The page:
I wasn't quite sure which way was which but moved in a direction I thought was away from the Trade Center. The woman who I’d shared a bottle with asked if it’d be OK to join me.

Sure, I told her. You live in Jersey too?

No, but her parents did. She just wanted to go home. She told me her name but I’ve forgotten it since.

She sneezed.

“Gesundheit.” I said.

“Gesundheit?” She laughed. “You’ve GOT to be kidding.”

Off we went.

A cop told us not to bother trying the ferry by World Financial. The boats wouldn’t put in there now. I’d have to walk up to 38th Street to catch a boat across the Hudson. The subways weren’t running so foot power would have to do. We headed east first and then turned north when we hit Water Street. After we’d put enough distance behind us we angled back west and then north again.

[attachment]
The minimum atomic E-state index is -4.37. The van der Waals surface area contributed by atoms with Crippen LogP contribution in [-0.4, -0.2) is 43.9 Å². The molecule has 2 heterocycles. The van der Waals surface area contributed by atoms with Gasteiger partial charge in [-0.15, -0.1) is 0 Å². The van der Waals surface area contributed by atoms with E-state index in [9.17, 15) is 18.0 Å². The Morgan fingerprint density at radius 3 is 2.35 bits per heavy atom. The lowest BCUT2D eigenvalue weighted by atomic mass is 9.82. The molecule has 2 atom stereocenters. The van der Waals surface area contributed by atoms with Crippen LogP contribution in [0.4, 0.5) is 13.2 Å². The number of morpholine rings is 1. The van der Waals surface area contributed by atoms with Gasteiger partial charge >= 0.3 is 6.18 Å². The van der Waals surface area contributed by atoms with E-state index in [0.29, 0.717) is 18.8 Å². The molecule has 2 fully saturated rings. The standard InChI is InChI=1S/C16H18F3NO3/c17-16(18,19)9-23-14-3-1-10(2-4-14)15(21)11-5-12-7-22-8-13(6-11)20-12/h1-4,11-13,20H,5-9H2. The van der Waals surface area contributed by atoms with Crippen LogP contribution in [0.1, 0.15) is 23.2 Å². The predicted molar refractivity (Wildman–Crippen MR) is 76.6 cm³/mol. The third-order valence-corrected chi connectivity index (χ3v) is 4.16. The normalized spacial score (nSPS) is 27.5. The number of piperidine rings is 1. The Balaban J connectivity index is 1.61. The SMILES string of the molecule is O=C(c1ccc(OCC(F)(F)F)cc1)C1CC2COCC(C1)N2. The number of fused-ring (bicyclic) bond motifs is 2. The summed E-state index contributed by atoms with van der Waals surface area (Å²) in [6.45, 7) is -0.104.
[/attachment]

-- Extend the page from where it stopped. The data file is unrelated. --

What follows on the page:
Emergency vehicles screamed south, going the wrong way down one way avenues. The bridges and tunnels out of Manhattan were sealed by now except for foot traffic. We saw thousands headed over the Brooklyn Bridge as we approached One Police Plaza.

We were many blocks away when the second building collapsed. I heard the rumbling and people stopped and turned around. It went down like an elevator – just slipped down behind the buildings of lower Manhattan and was gone.

Just like that.

We walked together for a few hours making our way uptown, talking in little bits and pieces about what we'd seen and what we knew. Quiet more often than not. A group of us formed by ones and two's. I don’t know how or why but we somehow gathered this little group together. None of us had ever met before that day and I can’t begin to figure out the rhyme or reason of how we all decided to stick together. There were about a dozen of us traveling as a group in that exodus of thousands.

The day was getting hot. Store owners along the walk gave us water.